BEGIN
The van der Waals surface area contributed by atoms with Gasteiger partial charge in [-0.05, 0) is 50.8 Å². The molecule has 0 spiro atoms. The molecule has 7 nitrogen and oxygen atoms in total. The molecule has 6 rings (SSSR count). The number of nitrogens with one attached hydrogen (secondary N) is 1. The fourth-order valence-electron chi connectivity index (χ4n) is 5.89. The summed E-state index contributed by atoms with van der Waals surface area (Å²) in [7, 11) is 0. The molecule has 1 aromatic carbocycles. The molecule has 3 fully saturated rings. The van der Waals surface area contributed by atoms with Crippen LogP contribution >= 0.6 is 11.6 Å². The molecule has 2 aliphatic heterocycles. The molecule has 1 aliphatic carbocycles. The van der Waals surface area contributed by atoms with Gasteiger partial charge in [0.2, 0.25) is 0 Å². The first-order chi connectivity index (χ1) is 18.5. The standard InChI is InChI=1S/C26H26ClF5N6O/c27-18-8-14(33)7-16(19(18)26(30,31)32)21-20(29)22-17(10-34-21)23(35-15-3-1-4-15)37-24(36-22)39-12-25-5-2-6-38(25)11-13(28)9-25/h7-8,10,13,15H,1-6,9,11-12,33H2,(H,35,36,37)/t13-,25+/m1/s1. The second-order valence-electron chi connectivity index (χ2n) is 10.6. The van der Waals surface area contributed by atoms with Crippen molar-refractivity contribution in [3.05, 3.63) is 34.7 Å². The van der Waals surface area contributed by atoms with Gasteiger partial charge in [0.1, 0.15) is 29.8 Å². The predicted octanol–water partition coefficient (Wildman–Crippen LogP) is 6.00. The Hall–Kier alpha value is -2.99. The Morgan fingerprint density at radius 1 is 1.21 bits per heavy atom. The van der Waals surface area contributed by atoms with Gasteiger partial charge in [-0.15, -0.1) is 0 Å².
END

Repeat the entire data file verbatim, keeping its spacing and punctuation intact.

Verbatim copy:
The van der Waals surface area contributed by atoms with Gasteiger partial charge in [-0.05, 0) is 50.8 Å². The molecule has 0 spiro atoms. The molecule has 7 nitrogen and oxygen atoms in total. The molecule has 6 rings (SSSR count). The number of nitrogens with one attached hydrogen (secondary N) is 1. The fourth-order valence-electron chi connectivity index (χ4n) is 5.89. The summed E-state index contributed by atoms with van der Waals surface area (Å²) in [7, 11) is 0. The molecule has 1 aromatic carbocycles. The molecule has 3 fully saturated rings. The van der Waals surface area contributed by atoms with Crippen LogP contribution >= 0.6 is 11.6 Å². The molecule has 2 aliphatic heterocycles. The molecule has 1 aliphatic carbocycles. The van der Waals surface area contributed by atoms with Gasteiger partial charge in [0.2, 0.25) is 0 Å². The first-order chi connectivity index (χ1) is 18.5. The standard InChI is InChI=1S/C26H26ClF5N6O/c27-18-8-14(33)7-16(19(18)26(30,31)32)21-20(29)22-17(10-34-21)23(35-15-3-1-4-15)37-24(36-22)39-12-25-5-2-6-38(25)11-13(28)9-25/h7-8,10,13,15H,1-6,9,11-12,33H2,(H,35,36,37)/t13-,25+/m1/s1. The second-order valence-electron chi connectivity index (χ2n) is 10.6. The van der Waals surface area contributed by atoms with Crippen molar-refractivity contribution in [3.05, 3.63) is 34.7 Å². The van der Waals surface area contributed by atoms with Gasteiger partial charge in [0.1, 0.15) is 29.8 Å². The predicted octanol–water partition coefficient (Wildman–Crippen LogP) is 6.00. The Hall–Kier alpha value is -2.99. The Morgan fingerprint density at radius 1 is 1.21 bits per heavy atom. The van der Waals surface area contributed by atoms with Gasteiger partial charge in [-0.15, -0.1) is 0 Å².